National Assembly session lasts 12 minutes, prorogued indefinitely
National Assembly session lasts 12 minutes, prorogued indefinitely
Deputy Speaker Qasim Suri presides over a session of the National Assembly on Friday. — Photo via NA Twitter

ISLAMABAD: The National Assembly’s session on Friday lasted only 12 minutes before being prorogued for an indefinite period, leaving the fate of the recently tabled controversial Finance Supplementary Bill 2021 hanging in the balance.

However, the government believes that the bill would be passed smoothly with a simple majority in the next session of the house to be commenced in the middle of January.

Information Minister Fawad Chaudhry said the bill had been sent to the Senate to meet the constitutional obligation of sending the bill to the upper house for seeking recommendations within 14 days of the tabling of the bill in the National Assembly.

It has been learnt that backdoor negotiations are in progress between the government and the International Monetary Fund (IMF) to convince the lender that the government was meeting its condition of getting Finance Supplementary Bill 2021 and granting autonomy to the State Bank of Pakistan and both the bills would be passed either before or after IMF meeting on Jan 12 in which $1 billion tranche for Pakistan is likely to be approved.

Govt confident of getting Finance Supplementary Bill passed in next sitting

The National Assembly session, presided over by Deputy Speaker Qasim Suri, was suspended for a few minutes when an opposition member pointed out lack of quorum. Later, due to low attendance of the members, the session was prorogued for an indefinite period.

Sources in the National Asse­mbly Secretariat said it was unprecedented that a day after tabling an important bill, the assembly session was prorogued without deciding the fate of the bill.

A sources in the government allies told Dawn that two main coalition partners of ruling Pakistan Tehreek-i-Insaf (PTI) were unhappy over the Finance Supplementary Bill 2021 popularly known as mini-budget.

However, when contacted, Information Minister Fawad Chaudhry said both allies had approved the bill in a special cabinet meeting on Wednesday. “The Pakistan Muslim League-Quaid and the Muttahida Qaumi Movement have two ministers each in the cabinet and they have approved the bill.”

He rejected the impression that the fate of the bill was hanging in balance and said it would be passed in the next session of the NA to be held in the mid of January.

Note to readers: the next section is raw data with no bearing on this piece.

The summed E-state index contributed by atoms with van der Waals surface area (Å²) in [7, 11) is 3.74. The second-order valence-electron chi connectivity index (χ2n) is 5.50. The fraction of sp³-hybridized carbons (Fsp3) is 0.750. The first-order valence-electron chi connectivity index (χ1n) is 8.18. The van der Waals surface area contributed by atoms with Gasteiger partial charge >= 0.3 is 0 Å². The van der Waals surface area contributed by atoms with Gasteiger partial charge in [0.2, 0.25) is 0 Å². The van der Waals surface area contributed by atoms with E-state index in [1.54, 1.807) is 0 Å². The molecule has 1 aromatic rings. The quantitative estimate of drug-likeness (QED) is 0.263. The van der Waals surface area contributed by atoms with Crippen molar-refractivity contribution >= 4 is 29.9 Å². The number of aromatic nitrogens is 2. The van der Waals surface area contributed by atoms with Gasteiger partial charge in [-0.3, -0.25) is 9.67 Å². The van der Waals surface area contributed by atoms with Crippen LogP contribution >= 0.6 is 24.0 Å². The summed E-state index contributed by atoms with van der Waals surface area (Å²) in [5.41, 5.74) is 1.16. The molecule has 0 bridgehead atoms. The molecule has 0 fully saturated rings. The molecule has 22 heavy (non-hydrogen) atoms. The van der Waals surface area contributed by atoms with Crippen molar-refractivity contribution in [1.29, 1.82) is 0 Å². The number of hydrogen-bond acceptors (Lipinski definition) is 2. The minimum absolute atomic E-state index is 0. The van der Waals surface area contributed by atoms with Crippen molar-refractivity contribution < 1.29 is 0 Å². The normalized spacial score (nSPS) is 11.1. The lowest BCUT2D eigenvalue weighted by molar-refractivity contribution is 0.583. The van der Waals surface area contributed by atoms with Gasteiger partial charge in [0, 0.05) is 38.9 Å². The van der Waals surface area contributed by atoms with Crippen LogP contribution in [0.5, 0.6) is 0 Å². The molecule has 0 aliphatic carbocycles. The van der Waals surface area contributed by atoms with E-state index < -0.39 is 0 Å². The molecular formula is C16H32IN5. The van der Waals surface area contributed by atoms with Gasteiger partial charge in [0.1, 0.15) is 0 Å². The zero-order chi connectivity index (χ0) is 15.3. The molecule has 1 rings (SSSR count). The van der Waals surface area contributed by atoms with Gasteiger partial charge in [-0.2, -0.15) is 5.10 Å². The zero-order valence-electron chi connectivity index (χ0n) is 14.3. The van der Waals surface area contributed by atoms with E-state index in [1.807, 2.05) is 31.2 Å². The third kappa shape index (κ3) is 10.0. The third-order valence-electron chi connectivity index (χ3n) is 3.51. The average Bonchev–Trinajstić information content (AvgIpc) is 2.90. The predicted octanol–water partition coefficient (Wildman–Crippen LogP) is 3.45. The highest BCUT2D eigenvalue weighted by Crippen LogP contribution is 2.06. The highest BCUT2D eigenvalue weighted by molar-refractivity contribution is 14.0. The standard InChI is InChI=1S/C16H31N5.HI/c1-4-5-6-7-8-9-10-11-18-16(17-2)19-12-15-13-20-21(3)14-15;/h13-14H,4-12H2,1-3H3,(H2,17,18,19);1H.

He said it was mandatory under the constitution to send the bill to the Senate for seeking recommendations and that was why the bill had been transmitted to the upper house.

The minister said the bill would be passed by the NA in the mid of January and the IMF had been asked to reschedule its meeting, which was to be held on Jan 12.

It has also been learnt that President Dr Arif Alvi will summon a fresh session of the Senate next week.

Talking to Dawn, Adviser to the Prime Minister on Parliamentary Affairs Dr Babar Awan said under Article 89 of the Constitution the bill was to be sent to the Senate within 14 days of its tabling in the NA and recommendations of the Senate would be incorporated or rejected at the time of the passage of the bill in the NA.

He also expressed hope that the government would get the bill passed in the next session of the NA with simple majority.

Mr Awan said when the bill was introduced in the NA on Wednesday, attendance of the opposition members was quite low as compared to the treasury benchers. “We will also show majority in the house when the bill be passed in the next session.”

Replying to a question, the PM’s adviser said the NA’s next session should be called on Jan 10.

Prime Minister Imran Khan on Wednesday presided over a special meeting of the federal cabinet which approved Finance Supplementary Bill 2021 which was later introduced in the National Assembly by Finance Minister Shaukat Tarin.

Later, the prime minister chaired a meeting of the PTI parliamentary party where the finance minister apprised the participants of the bill and also addressed their concerns about the amendments to the State Bank Act.

The meeting of the parliamentary party was attended by the cabinet members and other members of the parliament, including government allies.

On the other hand, the opposition which protested against the tabling of the bill in the NA on Thursday, continued to slam the government on Friday for introducing what it called the mini-budget and believed that the bill would further increase food inflation in the country.

The opposition alleged that the government was going to give the keys of the central bank to the IMF.

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